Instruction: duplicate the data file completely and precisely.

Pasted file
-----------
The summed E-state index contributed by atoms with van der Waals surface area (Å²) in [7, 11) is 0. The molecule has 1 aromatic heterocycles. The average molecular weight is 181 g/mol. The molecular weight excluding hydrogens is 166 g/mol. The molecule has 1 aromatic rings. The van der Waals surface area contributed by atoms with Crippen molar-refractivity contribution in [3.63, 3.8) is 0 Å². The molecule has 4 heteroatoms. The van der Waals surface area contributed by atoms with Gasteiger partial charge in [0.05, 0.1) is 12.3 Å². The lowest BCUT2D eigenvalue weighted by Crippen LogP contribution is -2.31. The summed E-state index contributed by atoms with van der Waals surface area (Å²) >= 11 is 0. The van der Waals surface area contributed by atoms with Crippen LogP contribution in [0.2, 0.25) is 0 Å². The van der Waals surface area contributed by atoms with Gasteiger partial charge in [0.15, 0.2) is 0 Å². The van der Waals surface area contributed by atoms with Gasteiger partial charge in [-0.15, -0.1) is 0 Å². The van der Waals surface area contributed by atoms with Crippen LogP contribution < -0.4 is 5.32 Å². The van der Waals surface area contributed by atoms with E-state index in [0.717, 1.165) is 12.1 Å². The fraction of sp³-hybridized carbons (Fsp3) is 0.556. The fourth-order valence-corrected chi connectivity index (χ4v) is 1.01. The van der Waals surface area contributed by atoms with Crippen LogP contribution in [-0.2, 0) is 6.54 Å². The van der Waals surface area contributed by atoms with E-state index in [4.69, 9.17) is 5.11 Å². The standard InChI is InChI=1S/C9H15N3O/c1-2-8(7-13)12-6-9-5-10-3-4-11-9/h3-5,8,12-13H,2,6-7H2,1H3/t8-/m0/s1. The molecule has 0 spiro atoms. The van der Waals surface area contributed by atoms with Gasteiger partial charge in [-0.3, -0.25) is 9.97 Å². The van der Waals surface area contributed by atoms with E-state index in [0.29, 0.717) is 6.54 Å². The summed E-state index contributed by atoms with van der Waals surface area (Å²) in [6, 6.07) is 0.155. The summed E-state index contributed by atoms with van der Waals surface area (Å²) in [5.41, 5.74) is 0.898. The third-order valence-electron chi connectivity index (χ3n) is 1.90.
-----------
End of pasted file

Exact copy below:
The summed E-state index contributed by atoms with van der Waals surface area (Å²) in [7, 11) is 0. The molecule has 1 aromatic heterocycles. The average molecular weight is 181 g/mol. The molecular weight excluding hydrogens is 166 g/mol. The molecule has 1 aromatic rings. The van der Waals surface area contributed by atoms with Crippen molar-refractivity contribution in [3.63, 3.8) is 0 Å². The molecule has 4 heteroatoms. The van der Waals surface area contributed by atoms with Gasteiger partial charge in [0.05, 0.1) is 12.3 Å². The lowest BCUT2D eigenvalue weighted by Crippen LogP contribution is -2.31. The summed E-state index contributed by atoms with van der Waals surface area (Å²) >= 11 is 0. The van der Waals surface area contributed by atoms with Crippen LogP contribution in [0.2, 0.25) is 0 Å². The van der Waals surface area contributed by atoms with Gasteiger partial charge in [0.15, 0.2) is 0 Å². The van der Waals surface area contributed by atoms with Gasteiger partial charge in [-0.15, -0.1) is 0 Å². The van der Waals surface area contributed by atoms with Crippen LogP contribution < -0.4 is 5.32 Å². The van der Waals surface area contributed by atoms with E-state index in [0.717, 1.165) is 12.1 Å². The fraction of sp³-hybridized carbons (Fsp3) is 0.556. The fourth-order valence-corrected chi connectivity index (χ4v) is 1.01. The van der Waals surface area contributed by atoms with Crippen LogP contribution in [-0.2, 0) is 6.54 Å². The van der Waals surface area contributed by atoms with E-state index in [4.69, 9.17) is 5.11 Å². The standard InChI is InChI=1S/C9H15N3O/c1-2-8(7-13)12-6-9-5-10-3-4-11-9/h3-5,8,12-13H,2,6-7H2,1H3/t8-/m0/s1. The molecule has 0 spiro atoms. The van der Waals surface area contributed by atoms with Gasteiger partial charge in [-0.3, -0.25) is 9.97 Å². The van der Waals surface area contributed by atoms with E-state index in [0.29, 0.717) is 6.54 Å². The summed E-state index contributed by atoms with van der Waals surface area (Å²) in [6, 6.07) is 0.155. The summed E-state index contributed by atoms with van der Waals surface area (Å²) in [5.41, 5.74) is 0.898. The third-order valence-electron chi connectivity index (χ3n) is 1.90.